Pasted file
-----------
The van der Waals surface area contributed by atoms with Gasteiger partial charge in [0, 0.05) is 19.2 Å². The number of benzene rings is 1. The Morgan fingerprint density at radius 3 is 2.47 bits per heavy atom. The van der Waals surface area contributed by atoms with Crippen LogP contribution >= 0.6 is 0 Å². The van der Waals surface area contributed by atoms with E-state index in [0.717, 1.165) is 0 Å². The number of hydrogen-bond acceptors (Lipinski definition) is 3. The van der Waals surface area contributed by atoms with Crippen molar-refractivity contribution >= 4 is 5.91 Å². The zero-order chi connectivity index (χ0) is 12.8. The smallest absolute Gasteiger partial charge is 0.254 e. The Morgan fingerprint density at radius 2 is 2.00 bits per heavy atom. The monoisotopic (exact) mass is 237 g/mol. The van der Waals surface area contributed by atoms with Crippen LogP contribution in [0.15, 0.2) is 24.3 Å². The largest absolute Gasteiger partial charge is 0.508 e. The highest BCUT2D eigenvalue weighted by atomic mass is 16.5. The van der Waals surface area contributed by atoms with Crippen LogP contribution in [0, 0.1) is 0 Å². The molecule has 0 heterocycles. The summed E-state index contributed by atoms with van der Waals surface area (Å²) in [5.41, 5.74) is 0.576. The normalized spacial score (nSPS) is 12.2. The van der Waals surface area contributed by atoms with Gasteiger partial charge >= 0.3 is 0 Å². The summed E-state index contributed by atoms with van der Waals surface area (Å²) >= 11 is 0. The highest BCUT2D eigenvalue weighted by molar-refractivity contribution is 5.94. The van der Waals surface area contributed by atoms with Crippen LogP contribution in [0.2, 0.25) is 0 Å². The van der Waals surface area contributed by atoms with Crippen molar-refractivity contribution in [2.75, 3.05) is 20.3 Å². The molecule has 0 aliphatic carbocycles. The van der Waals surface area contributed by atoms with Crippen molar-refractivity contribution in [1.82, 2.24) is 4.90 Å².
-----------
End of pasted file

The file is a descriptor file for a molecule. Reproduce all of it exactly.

The van der Waals surface area contributed by atoms with Gasteiger partial charge in [0, 0.05) is 19.2 Å². The number of benzene rings is 1. The Morgan fingerprint density at radius 3 is 2.47 bits per heavy atom. The van der Waals surface area contributed by atoms with Crippen LogP contribution >= 0.6 is 0 Å². The van der Waals surface area contributed by atoms with E-state index in [0.717, 1.165) is 0 Å². The number of hydrogen-bond acceptors (Lipinski definition) is 3. The van der Waals surface area contributed by atoms with Crippen molar-refractivity contribution >= 4 is 5.91 Å². The zero-order chi connectivity index (χ0) is 12.8. The smallest absolute Gasteiger partial charge is 0.254 e. The Morgan fingerprint density at radius 2 is 2.00 bits per heavy atom. The monoisotopic (exact) mass is 237 g/mol. The van der Waals surface area contributed by atoms with Crippen LogP contribution in [0.15, 0.2) is 24.3 Å². The largest absolute Gasteiger partial charge is 0.508 e. The highest BCUT2D eigenvalue weighted by atomic mass is 16.5. The van der Waals surface area contributed by atoms with Crippen LogP contribution in [0, 0.1) is 0 Å². The molecule has 0 heterocycles. The summed E-state index contributed by atoms with van der Waals surface area (Å²) in [5.41, 5.74) is 0.576. The normalized spacial score (nSPS) is 12.2. The van der Waals surface area contributed by atoms with Gasteiger partial charge >= 0.3 is 0 Å². The summed E-state index contributed by atoms with van der Waals surface area (Å²) >= 11 is 0. The highest BCUT2D eigenvalue weighted by molar-refractivity contribution is 5.94. The van der Waals surface area contributed by atoms with Crippen LogP contribution in [0.2, 0.25) is 0 Å². The van der Waals surface area contributed by atoms with Crippen molar-refractivity contribution in [2.75, 3.05) is 20.3 Å². The molecule has 0 aliphatic carbocycles. The van der Waals surface area contributed by atoms with Crippen molar-refractivity contribution in [1.82, 2.24) is 4.90 Å².